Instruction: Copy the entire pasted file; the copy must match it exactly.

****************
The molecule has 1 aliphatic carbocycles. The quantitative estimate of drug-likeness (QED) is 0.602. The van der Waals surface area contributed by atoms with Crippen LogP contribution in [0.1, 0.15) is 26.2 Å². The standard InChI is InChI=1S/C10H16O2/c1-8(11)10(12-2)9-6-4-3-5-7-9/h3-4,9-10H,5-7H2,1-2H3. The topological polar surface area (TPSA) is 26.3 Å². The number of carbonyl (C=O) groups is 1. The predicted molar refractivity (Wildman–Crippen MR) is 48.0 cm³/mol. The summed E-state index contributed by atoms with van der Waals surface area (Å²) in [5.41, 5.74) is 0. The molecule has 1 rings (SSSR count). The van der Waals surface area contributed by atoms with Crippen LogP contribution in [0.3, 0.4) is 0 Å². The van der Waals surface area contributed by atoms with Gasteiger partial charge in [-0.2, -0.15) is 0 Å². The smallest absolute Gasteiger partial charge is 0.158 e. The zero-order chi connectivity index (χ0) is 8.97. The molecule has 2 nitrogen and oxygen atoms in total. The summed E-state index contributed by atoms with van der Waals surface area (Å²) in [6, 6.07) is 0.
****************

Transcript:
The molecule has 1 aliphatic carbocycles. The quantitative estimate of drug-likeness (QED) is 0.602. The van der Waals surface area contributed by atoms with Crippen LogP contribution in [0.1, 0.15) is 26.2 Å². The standard InChI is InChI=1S/C10H16O2/c1-8(11)10(12-2)9-6-4-3-5-7-9/h3-4,9-10H,5-7H2,1-2H3. The topological polar surface area (TPSA) is 26.3 Å². The number of carbonyl (C=O) groups is 1. The predicted molar refractivity (Wildman–Crippen MR) is 48.0 cm³/mol. The summed E-state index contributed by atoms with van der Waals surface area (Å²) in [5.41, 5.74) is 0. The molecule has 1 rings (SSSR count). The van der Waals surface area contributed by atoms with Crippen LogP contribution in [0.3, 0.4) is 0 Å². The van der Waals surface area contributed by atoms with Gasteiger partial charge in [-0.2, -0.15) is 0 Å². The smallest absolute Gasteiger partial charge is 0.158 e. The zero-order chi connectivity index (χ0) is 8.97. The molecule has 2 nitrogen and oxygen atoms in total. The summed E-state index contributed by atoms with van der Waals surface area (Å²) in [6, 6.07) is 0.